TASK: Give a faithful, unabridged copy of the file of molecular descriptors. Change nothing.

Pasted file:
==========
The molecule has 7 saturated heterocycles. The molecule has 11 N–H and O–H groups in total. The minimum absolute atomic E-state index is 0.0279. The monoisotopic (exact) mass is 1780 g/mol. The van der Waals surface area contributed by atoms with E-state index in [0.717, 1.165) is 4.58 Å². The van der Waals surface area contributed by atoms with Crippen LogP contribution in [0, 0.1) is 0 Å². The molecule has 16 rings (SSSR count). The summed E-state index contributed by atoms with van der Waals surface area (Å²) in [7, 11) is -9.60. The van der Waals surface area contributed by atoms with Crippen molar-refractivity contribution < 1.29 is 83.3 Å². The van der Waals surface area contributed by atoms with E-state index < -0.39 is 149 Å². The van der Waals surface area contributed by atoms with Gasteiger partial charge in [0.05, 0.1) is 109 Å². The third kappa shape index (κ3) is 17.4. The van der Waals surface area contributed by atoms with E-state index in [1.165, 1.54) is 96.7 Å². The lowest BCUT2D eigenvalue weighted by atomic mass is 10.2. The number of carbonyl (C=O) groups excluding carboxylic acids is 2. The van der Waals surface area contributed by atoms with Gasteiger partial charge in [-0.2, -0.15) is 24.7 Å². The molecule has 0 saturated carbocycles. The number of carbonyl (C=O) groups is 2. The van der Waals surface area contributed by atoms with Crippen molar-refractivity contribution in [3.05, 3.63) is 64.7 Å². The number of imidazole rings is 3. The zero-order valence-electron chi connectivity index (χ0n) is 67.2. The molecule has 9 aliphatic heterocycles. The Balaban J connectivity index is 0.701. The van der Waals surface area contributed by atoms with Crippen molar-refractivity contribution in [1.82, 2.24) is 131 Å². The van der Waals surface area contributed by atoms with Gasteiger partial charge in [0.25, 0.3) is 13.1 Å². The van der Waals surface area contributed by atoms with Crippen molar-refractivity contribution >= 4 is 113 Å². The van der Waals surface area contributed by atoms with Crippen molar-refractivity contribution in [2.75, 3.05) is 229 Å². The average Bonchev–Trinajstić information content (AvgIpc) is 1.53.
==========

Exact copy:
The molecule has 7 saturated heterocycles. The molecule has 11 N–H and O–H groups in total. The minimum absolute atomic E-state index is 0.0279. The monoisotopic (exact) mass is 1780 g/mol. The van der Waals surface area contributed by atoms with E-state index in [0.717, 1.165) is 4.58 Å². The van der Waals surface area contributed by atoms with Crippen LogP contribution in [0, 0.1) is 0 Å². The molecule has 16 rings (SSSR count). The summed E-state index contributed by atoms with van der Waals surface area (Å²) in [7, 11) is -9.60. The van der Waals surface area contributed by atoms with Crippen molar-refractivity contribution < 1.29 is 83.3 Å². The van der Waals surface area contributed by atoms with E-state index < -0.39 is 149 Å². The van der Waals surface area contributed by atoms with Gasteiger partial charge in [0.05, 0.1) is 109 Å². The third kappa shape index (κ3) is 17.4. The van der Waals surface area contributed by atoms with E-state index in [1.165, 1.54) is 96.7 Å². The lowest BCUT2D eigenvalue weighted by atomic mass is 10.2. The number of carbonyl (C=O) groups excluding carboxylic acids is 2. The van der Waals surface area contributed by atoms with Gasteiger partial charge in [-0.2, -0.15) is 24.7 Å². The molecule has 0 saturated carbocycles. The number of carbonyl (C=O) groups is 2. The van der Waals surface area contributed by atoms with Crippen molar-refractivity contribution in [3.05, 3.63) is 64.7 Å². The number of imidazole rings is 3. The zero-order valence-electron chi connectivity index (χ0n) is 67.2. The molecule has 9 aliphatic heterocycles. The Balaban J connectivity index is 0.701. The van der Waals surface area contributed by atoms with Crippen molar-refractivity contribution in [1.82, 2.24) is 131 Å². The van der Waals surface area contributed by atoms with Gasteiger partial charge in [0.25, 0.3) is 13.1 Å². The van der Waals surface area contributed by atoms with Crippen molar-refractivity contribution >= 4 is 113 Å². The van der Waals surface area contributed by atoms with Crippen molar-refractivity contribution in [2.75, 3.05) is 229 Å². The average Bonchev–Trinajstić information content (AvgIpc) is 1.53.